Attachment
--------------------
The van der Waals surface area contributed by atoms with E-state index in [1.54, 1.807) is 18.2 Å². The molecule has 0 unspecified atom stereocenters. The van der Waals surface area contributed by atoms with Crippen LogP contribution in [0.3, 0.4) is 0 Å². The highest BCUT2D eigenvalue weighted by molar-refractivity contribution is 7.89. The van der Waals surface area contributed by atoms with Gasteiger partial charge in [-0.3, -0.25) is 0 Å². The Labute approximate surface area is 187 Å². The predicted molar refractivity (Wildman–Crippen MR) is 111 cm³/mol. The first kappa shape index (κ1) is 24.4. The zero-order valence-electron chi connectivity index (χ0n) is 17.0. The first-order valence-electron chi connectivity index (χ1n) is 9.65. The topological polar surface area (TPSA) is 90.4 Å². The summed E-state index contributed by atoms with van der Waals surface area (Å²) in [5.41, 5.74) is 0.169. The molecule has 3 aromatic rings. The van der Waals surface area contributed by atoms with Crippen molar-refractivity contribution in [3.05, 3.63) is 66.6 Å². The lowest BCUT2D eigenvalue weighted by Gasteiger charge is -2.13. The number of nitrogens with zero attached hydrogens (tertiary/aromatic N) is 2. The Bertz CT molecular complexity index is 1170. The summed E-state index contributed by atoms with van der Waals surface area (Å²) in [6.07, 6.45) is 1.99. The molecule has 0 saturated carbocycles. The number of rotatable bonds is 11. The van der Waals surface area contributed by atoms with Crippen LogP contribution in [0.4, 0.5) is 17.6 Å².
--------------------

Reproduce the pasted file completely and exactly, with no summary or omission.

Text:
The van der Waals surface area contributed by atoms with E-state index in [1.54, 1.807) is 18.2 Å². The molecule has 0 unspecified atom stereocenters. The van der Waals surface area contributed by atoms with Crippen LogP contribution in [0.3, 0.4) is 0 Å². The highest BCUT2D eigenvalue weighted by molar-refractivity contribution is 7.89. The van der Waals surface area contributed by atoms with Gasteiger partial charge in [-0.3, -0.25) is 0 Å². The Labute approximate surface area is 187 Å². The predicted molar refractivity (Wildman–Crippen MR) is 111 cm³/mol. The first kappa shape index (κ1) is 24.4. The zero-order valence-electron chi connectivity index (χ0n) is 17.0. The first-order valence-electron chi connectivity index (χ1n) is 9.65. The topological polar surface area (TPSA) is 90.4 Å². The summed E-state index contributed by atoms with van der Waals surface area (Å²) in [5.41, 5.74) is 0.169. The molecule has 3 aromatic rings. The van der Waals surface area contributed by atoms with Crippen molar-refractivity contribution in [3.05, 3.63) is 66.6 Å². The lowest BCUT2D eigenvalue weighted by Gasteiger charge is -2.13. The number of nitrogens with zero attached hydrogens (tertiary/aromatic N) is 2. The Bertz CT molecular complexity index is 1170. The summed E-state index contributed by atoms with van der Waals surface area (Å²) in [6.07, 6.45) is 1.99. The molecule has 0 saturated carbocycles. The number of rotatable bonds is 11. The van der Waals surface area contributed by atoms with Crippen LogP contribution in [0.4, 0.5) is 17.6 Å².